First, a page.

--> --> Using Pore System Characterization to Subdivide the Burgeoning Uteland Butte Play, Green River Formation, Uinta Basin, Utah

AAPG Rocky Mountain Section Meeting

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Using Pore System Characterization to Subdivide the Burgeoning Uteland Butte Play, Green River Formation, Uinta Basin, Utah

Abstract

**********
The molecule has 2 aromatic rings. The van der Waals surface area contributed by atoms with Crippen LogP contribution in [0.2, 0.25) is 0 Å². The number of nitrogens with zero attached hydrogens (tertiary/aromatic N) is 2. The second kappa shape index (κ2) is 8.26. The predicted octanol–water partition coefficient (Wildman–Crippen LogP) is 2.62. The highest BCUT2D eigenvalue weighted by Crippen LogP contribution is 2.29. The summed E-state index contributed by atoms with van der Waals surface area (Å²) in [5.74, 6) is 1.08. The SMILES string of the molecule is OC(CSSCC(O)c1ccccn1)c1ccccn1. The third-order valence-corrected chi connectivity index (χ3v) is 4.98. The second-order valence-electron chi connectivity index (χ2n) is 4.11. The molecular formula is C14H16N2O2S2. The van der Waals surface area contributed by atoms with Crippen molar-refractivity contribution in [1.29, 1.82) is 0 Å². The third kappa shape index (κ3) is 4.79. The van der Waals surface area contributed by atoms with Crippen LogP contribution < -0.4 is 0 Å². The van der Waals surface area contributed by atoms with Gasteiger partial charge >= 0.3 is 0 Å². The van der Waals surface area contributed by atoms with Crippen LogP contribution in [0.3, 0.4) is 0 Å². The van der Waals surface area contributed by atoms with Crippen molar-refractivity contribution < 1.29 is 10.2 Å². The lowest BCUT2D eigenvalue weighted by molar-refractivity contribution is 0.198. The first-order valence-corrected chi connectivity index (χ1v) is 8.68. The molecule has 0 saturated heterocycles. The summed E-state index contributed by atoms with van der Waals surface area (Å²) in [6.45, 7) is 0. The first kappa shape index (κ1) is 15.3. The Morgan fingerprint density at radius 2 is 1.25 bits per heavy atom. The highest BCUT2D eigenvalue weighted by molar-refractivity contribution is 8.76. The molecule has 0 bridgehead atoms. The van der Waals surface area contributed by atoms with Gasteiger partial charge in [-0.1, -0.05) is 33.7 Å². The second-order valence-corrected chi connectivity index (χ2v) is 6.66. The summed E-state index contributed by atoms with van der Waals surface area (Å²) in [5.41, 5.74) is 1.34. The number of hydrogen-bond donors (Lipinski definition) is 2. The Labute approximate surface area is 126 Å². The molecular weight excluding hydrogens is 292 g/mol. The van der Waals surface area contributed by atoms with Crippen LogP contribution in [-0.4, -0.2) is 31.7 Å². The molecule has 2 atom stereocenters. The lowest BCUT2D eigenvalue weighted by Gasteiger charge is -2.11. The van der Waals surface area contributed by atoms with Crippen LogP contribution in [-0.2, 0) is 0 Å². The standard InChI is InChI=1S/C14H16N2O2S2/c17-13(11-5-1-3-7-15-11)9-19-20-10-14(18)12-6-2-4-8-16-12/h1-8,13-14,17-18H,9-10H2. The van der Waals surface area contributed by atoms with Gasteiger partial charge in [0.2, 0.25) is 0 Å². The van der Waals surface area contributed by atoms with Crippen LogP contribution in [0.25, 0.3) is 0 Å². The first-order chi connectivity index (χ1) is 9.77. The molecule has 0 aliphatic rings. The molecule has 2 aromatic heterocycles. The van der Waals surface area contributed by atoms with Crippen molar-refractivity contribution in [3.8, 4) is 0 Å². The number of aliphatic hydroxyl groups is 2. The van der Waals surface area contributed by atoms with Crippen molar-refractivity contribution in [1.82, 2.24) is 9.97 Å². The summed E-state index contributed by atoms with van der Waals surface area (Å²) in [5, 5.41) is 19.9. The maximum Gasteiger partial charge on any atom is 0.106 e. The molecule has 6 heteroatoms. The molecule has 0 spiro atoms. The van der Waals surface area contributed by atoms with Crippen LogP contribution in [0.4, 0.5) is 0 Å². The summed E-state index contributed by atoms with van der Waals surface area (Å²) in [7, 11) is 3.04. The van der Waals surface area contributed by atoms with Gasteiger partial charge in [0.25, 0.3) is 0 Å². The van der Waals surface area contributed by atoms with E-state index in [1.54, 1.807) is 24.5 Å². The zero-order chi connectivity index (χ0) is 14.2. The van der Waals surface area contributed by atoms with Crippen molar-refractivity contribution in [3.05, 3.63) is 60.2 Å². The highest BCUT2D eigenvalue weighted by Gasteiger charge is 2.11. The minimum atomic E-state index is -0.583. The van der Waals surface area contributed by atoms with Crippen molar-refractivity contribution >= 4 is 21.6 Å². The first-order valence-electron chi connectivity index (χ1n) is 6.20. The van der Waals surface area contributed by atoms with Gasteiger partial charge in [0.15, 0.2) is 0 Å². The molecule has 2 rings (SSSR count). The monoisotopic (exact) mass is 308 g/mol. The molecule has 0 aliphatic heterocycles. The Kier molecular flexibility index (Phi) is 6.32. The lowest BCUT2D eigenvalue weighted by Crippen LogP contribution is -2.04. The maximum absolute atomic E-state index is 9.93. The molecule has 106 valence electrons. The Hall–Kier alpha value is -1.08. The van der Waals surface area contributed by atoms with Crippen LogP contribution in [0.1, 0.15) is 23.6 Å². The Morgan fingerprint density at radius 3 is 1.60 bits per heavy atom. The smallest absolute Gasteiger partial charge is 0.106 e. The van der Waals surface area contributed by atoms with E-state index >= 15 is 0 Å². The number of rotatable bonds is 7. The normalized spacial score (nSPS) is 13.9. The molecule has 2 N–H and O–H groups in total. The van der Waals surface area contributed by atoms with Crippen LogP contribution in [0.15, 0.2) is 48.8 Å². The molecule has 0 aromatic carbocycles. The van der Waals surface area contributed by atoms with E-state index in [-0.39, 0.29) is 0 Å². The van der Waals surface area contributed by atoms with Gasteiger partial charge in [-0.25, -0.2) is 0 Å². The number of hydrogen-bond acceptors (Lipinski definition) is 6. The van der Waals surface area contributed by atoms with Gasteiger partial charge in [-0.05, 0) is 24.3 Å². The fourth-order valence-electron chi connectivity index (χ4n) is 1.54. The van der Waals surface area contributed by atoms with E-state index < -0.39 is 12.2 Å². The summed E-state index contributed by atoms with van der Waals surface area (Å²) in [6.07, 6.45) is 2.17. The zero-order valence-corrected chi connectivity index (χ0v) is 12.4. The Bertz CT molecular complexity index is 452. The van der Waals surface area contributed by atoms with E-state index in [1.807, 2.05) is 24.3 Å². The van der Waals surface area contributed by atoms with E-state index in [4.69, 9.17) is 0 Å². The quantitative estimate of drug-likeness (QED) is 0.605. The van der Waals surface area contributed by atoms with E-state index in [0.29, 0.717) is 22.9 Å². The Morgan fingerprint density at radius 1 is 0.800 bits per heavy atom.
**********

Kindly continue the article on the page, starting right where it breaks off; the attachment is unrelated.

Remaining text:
Over 100 horizontal wells have been drilled in the large and growing Uteland Butte play in the past decade, with decidedly variable results. The best wells cum north of 300K barrels in the first 12 months of production, with conservative EUR’s well above a million barrels per well. Conversely, the poorest Uteland Butte wells IP less than 10K in the first year and will never pay out their drilling costs. Pore pressure, oil viscosity, well length and frac size are recognized as important controls on well productivity, but the variable reservoir types within the Uteland Butte play is perhaps less understood. Defining each sub-play by its pore system, there exists four distinct sub-plays within the Uintah Basin; 1) A proximal play dominated by siliciclastic and carbonate grainstone pores, mostly normally pressured and charged by migrated hydrocarbons. This play has an average maturity of 0.5-0.7 VRo and produces highly viscous black wax with very low GOR’s. To date, these wells have not been successful. 2) An intercrystalline-pore dominated play, with dolomites acting as the best reservoirs and at normal pressure or slightly above charged by mostly migrated hydrocarbons. This play was the first to be drilled horizontally because the dolomites are the most conventional targets. The Uteland Butte is quite thick in this fairway, consisting of over 130’ carbonates and black shales, but only a fraction are high-porosity dolomites. This play has an average VRo of 0.6 to 0.8 and produces a black wax with low GOR’s. 3) A mixed intercrystalline-organic porosity play, with significant overpressure and largely self-charged or with very short migration of hydrocarbons. This sub-play has the thickest gross section, but much less net dolomitic reservoirs. However, high TOC carbonates and shales contribute significant production. Maturities in this play vary from 0.8 to 1.0 VRo and produces a yellow to grey wax with moderate GOR’s 4) an organic porosity dominated play, highly overpressured and completely self-sourced. Relatively little carbonate exists in this fairway and almost no reservoir-quality dolomites. Productive reservoir consists of organic porosity largely contained in bitumen mats that are expelled at lower maturities, then continue to thermally degrade with higher maturity, converting to zones of interconnected organic porosity. Maturities range from 1.0 to 1.2 VRo and produces a bright yellow wax with relatively high GOR’s. By recognizing the important differences these pore systems exert on best development practices and then accurately mapping them across the basin, operators, interest owners and regulatory agencies can better plan operations.